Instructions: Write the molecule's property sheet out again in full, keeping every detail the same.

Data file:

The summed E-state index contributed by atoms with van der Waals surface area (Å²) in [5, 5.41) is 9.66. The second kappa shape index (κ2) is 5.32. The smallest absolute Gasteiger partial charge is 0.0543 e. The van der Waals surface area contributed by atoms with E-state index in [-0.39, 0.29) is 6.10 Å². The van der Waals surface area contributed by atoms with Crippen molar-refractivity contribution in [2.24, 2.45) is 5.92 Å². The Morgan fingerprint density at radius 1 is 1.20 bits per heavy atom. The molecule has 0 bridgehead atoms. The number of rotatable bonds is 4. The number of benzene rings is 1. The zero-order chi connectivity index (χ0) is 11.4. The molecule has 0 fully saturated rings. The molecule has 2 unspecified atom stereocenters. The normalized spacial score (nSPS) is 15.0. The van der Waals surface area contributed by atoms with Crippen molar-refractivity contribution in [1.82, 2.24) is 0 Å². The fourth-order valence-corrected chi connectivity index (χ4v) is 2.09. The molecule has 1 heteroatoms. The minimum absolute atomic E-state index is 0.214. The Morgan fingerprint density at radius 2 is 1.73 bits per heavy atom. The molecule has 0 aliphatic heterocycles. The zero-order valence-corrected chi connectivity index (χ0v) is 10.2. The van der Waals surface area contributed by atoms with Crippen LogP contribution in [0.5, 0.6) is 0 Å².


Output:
The summed E-state index contributed by atoms with van der Waals surface area (Å²) in [5, 5.41) is 9.66. The second kappa shape index (κ2) is 5.32. The smallest absolute Gasteiger partial charge is 0.0543 e. The van der Waals surface area contributed by atoms with E-state index in [-0.39, 0.29) is 6.10 Å². The van der Waals surface area contributed by atoms with Crippen molar-refractivity contribution in [2.24, 2.45) is 5.92 Å². The Morgan fingerprint density at radius 1 is 1.20 bits per heavy atom. The molecule has 0 bridgehead atoms. The number of rotatable bonds is 4. The number of benzene rings is 1. The zero-order chi connectivity index (χ0) is 11.4. The molecule has 0 fully saturated rings. The molecule has 2 unspecified atom stereocenters. The normalized spacial score (nSPS) is 15.0. The van der Waals surface area contributed by atoms with Crippen molar-refractivity contribution in [1.82, 2.24) is 0 Å². The fourth-order valence-corrected chi connectivity index (χ4v) is 2.09. The molecule has 1 heteroatoms. The minimum absolute atomic E-state index is 0.214. The Morgan fingerprint density at radius 2 is 1.73 bits per heavy atom. The molecule has 0 aliphatic heterocycles. The zero-order valence-corrected chi connectivity index (χ0v) is 10.2. The van der Waals surface area contributed by atoms with Crippen LogP contribution in [0.5, 0.6) is 0 Å².